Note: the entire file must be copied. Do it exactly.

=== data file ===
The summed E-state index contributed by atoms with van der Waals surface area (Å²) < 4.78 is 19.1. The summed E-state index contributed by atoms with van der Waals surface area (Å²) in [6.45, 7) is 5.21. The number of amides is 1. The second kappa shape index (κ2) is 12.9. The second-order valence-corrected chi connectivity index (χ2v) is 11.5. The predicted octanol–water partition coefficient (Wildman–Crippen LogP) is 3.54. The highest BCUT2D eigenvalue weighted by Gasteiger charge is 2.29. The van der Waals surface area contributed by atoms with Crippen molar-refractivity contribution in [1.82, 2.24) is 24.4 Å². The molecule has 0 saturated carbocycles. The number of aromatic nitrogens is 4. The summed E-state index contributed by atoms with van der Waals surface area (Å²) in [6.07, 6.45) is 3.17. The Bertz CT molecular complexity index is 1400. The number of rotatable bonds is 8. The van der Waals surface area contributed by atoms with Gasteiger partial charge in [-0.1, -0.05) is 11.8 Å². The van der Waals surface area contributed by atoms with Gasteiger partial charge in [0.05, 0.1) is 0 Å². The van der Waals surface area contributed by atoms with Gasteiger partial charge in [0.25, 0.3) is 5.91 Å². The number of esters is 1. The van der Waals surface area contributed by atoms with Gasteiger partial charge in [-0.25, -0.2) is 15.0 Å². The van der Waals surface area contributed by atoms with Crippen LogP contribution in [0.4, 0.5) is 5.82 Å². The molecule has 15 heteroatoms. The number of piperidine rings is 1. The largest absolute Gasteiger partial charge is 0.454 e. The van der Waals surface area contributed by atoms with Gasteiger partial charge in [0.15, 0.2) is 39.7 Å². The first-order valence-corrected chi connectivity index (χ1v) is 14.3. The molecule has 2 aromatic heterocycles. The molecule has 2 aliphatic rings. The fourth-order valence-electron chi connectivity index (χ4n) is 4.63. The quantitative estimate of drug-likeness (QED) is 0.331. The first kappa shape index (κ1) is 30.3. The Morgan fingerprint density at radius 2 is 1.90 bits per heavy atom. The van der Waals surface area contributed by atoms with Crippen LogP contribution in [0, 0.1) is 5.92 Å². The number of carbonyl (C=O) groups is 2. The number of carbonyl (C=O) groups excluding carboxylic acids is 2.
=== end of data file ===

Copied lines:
The summed E-state index contributed by atoms with van der Waals surface area (Å²) < 4.78 is 19.1. The summed E-state index contributed by atoms with van der Waals surface area (Å²) in [6.45, 7) is 5.21. The number of amides is 1. The second kappa shape index (κ2) is 12.9. The second-order valence-corrected chi connectivity index (χ2v) is 11.5. The predicted octanol–water partition coefficient (Wildman–Crippen LogP) is 3.54. The highest BCUT2D eigenvalue weighted by Gasteiger charge is 2.29. The van der Waals surface area contributed by atoms with Crippen molar-refractivity contribution in [1.82, 2.24) is 24.4 Å². The molecule has 0 saturated carbocycles. The number of aromatic nitrogens is 4. The summed E-state index contributed by atoms with van der Waals surface area (Å²) in [6.07, 6.45) is 3.17. The Bertz CT molecular complexity index is 1400. The number of rotatable bonds is 8. The van der Waals surface area contributed by atoms with Gasteiger partial charge in [-0.1, -0.05) is 11.8 Å². The van der Waals surface area contributed by atoms with Gasteiger partial charge in [0.05, 0.1) is 0 Å². The van der Waals surface area contributed by atoms with Gasteiger partial charge in [0.25, 0.3) is 5.91 Å². The number of esters is 1. The van der Waals surface area contributed by atoms with Gasteiger partial charge in [-0.25, -0.2) is 15.0 Å². The van der Waals surface area contributed by atoms with Crippen LogP contribution in [0.4, 0.5) is 5.82 Å². The molecule has 15 heteroatoms. The number of piperidine rings is 1. The largest absolute Gasteiger partial charge is 0.454 e. The van der Waals surface area contributed by atoms with Gasteiger partial charge in [0.15, 0.2) is 39.7 Å². The first-order valence-corrected chi connectivity index (χ1v) is 14.3. The molecule has 2 aromatic heterocycles. The molecule has 2 aliphatic rings. The fourth-order valence-electron chi connectivity index (χ4n) is 4.63. The quantitative estimate of drug-likeness (QED) is 0.331. The first kappa shape index (κ1) is 30.3. The Morgan fingerprint density at radius 2 is 1.90 bits per heavy atom. The van der Waals surface area contributed by atoms with Crippen LogP contribution in [0, 0.1) is 5.92 Å². The number of carbonyl (C=O) groups is 2. The number of carbonyl (C=O) groups excluding carboxylic acids is 2.